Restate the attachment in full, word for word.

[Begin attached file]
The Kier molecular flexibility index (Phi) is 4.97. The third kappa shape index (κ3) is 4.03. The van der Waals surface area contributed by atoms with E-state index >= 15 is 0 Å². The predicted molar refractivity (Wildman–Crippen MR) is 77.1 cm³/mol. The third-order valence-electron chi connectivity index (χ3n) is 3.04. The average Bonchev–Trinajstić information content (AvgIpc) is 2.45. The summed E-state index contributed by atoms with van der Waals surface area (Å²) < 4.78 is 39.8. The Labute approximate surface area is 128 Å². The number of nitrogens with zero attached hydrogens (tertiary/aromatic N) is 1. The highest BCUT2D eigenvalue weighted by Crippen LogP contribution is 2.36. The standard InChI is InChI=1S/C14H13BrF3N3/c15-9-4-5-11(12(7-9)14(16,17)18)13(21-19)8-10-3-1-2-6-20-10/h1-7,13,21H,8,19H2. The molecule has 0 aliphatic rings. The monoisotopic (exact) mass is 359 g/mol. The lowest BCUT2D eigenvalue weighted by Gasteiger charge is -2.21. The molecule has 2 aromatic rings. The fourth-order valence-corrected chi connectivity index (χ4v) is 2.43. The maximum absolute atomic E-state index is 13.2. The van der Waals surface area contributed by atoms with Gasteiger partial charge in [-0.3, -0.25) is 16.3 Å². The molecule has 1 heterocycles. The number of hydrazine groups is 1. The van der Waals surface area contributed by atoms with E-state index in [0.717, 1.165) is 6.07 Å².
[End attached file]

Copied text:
The Kier molecular flexibility index (Phi) is 4.97. The third kappa shape index (κ3) is 4.03. The van der Waals surface area contributed by atoms with E-state index >= 15 is 0 Å². The predicted molar refractivity (Wildman–Crippen MR) is 77.1 cm³/mol. The third-order valence-electron chi connectivity index (χ3n) is 3.04. The average Bonchev–Trinajstić information content (AvgIpc) is 2.45. The summed E-state index contributed by atoms with van der Waals surface area (Å²) < 4.78 is 39.8. The Labute approximate surface area is 128 Å². The number of nitrogens with zero attached hydrogens (tertiary/aromatic N) is 1. The highest BCUT2D eigenvalue weighted by Crippen LogP contribution is 2.36. The standard InChI is InChI=1S/C14H13BrF3N3/c15-9-4-5-11(12(7-9)14(16,17)18)13(21-19)8-10-3-1-2-6-20-10/h1-7,13,21H,8,19H2. The molecule has 0 aliphatic rings. The monoisotopic (exact) mass is 359 g/mol. The lowest BCUT2D eigenvalue weighted by Gasteiger charge is -2.21. The molecule has 2 aromatic rings. The fourth-order valence-corrected chi connectivity index (χ4v) is 2.43. The maximum absolute atomic E-state index is 13.2. The van der Waals surface area contributed by atoms with Gasteiger partial charge in [-0.3, -0.25) is 16.3 Å². The molecule has 1 heterocycles. The number of hydrazine groups is 1. The van der Waals surface area contributed by atoms with E-state index in [0.717, 1.165) is 6.07 Å².